by Dan Rafter
Smart retailers know that they can’t fight it: Consumers love shopping online. Savvy retailers, then, are focusing on a combination of brick-and-mortar and online strategies to remain relevant these days. Just look at Walmart, which, of course, focuses on its stores, but also boasts a robust online platform that allows consumers to order just about anything over the Web.
Chinese e-commerce site Alibaba recently proved just how powerful online sales have become. Since 2009, the company has celebrated a fake holiday called Singles’ Day, a sort of anti-Valentine’s Day created by young, single Chinese consumers. Alibaba each year encourages single consumers — not that the site will turn away romantically engaged buyers, too — to buy from the e-commerce site as a way to celebrate Singles’ Day.
This Singles’ Day, Nov. 11, Alibaba retailers sold $17.8 billion worth of gross merchandise volume, according to the company. That is an increase of more than 32 percent from 2015. And in 2013? Alibaba recorded just $5.14 billion in gross merchandise volume.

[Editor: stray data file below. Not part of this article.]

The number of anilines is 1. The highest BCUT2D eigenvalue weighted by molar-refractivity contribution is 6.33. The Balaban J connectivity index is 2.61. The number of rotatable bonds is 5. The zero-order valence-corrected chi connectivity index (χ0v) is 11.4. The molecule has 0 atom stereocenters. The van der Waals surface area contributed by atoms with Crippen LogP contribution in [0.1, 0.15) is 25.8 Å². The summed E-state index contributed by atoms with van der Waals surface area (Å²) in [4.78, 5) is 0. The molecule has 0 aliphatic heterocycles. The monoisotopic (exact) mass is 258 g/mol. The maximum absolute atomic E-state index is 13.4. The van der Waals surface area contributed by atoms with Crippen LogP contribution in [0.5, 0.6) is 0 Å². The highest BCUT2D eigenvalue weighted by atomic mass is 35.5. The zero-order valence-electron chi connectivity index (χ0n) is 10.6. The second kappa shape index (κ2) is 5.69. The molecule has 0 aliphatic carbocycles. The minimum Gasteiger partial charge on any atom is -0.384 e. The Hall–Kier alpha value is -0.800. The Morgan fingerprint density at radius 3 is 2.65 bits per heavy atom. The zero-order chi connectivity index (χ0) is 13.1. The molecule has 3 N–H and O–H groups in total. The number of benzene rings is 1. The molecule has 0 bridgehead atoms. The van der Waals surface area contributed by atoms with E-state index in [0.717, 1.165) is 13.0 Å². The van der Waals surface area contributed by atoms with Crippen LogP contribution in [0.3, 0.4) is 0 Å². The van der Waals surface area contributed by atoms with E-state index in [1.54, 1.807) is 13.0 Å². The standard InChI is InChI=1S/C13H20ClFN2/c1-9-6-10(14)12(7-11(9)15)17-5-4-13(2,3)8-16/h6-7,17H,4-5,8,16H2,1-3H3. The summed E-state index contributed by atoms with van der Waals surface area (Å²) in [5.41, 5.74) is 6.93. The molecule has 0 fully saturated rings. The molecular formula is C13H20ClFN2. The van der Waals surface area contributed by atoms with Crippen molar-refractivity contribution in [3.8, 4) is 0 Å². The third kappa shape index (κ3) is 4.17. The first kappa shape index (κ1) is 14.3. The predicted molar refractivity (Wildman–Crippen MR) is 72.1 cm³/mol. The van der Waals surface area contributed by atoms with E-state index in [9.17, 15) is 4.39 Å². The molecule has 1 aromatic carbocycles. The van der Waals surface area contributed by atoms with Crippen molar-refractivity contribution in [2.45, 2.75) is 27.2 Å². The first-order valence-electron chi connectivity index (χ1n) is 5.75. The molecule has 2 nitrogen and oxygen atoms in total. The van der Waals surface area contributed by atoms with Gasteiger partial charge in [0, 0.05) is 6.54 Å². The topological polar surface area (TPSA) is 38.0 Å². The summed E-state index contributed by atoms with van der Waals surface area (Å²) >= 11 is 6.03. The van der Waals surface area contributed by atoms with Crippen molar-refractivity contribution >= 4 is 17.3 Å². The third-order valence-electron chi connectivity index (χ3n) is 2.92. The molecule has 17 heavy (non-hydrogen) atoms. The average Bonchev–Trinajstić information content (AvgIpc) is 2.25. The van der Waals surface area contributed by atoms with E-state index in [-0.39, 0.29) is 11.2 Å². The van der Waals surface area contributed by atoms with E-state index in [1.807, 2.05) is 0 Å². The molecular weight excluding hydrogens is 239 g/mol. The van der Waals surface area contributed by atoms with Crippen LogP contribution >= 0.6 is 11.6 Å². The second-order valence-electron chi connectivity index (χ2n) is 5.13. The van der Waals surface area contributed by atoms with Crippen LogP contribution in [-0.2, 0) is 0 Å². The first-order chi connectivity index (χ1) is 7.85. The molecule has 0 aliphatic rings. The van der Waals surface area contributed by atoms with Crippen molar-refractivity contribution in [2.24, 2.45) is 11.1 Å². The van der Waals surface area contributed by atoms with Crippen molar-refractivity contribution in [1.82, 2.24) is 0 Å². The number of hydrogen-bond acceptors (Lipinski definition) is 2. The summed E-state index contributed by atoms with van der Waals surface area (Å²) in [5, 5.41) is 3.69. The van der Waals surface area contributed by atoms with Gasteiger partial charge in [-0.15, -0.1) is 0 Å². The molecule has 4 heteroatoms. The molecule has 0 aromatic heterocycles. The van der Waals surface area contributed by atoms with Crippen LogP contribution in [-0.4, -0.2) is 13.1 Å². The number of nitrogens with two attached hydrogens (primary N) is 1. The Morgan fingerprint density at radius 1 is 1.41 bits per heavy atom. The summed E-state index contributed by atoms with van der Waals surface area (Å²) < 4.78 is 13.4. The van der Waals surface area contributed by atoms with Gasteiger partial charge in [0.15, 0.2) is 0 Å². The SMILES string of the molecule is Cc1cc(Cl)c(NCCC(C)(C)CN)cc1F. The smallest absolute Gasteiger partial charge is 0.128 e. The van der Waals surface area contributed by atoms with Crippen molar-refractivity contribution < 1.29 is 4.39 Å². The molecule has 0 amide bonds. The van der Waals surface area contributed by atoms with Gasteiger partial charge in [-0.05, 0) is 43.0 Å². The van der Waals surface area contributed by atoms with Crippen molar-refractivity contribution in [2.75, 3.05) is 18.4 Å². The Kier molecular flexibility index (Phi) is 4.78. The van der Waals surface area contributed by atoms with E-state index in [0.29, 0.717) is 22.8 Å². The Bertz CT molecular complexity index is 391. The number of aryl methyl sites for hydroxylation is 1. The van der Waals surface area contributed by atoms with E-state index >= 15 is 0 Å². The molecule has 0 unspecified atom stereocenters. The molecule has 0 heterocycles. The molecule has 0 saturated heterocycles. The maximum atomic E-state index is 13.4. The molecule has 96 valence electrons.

So, yes, singles have proven very profitable for Alibaba.
And this is just one example of the growth of online retailing. Research company Forrester predicts that online sales in the United States alone will hit $523 billion a year in 2020. That’s up from $335 billion in 2015, according to Forrester Research.
Forrester, in a new report, says that online sales will increase by an average annual rate of 9.32 percent during the next five years. At the same time, the number of online shoppers will rise, too. Forrester says that an additional 26 million shoppers will browse and buy from online retail sites by 2020. That will bring the total number of online shoppers to an impressive 270 million.
Forrester credits larger smartphones and faster wireless networks for this increase.
And what about for the holiday season? Research firm eMarketer predicts that online holiday sales will rise to $94.71 billion during the holiday season. This is significant. If it happens, e-commerce would claim more than 10 percent of all holiday sales for the first time.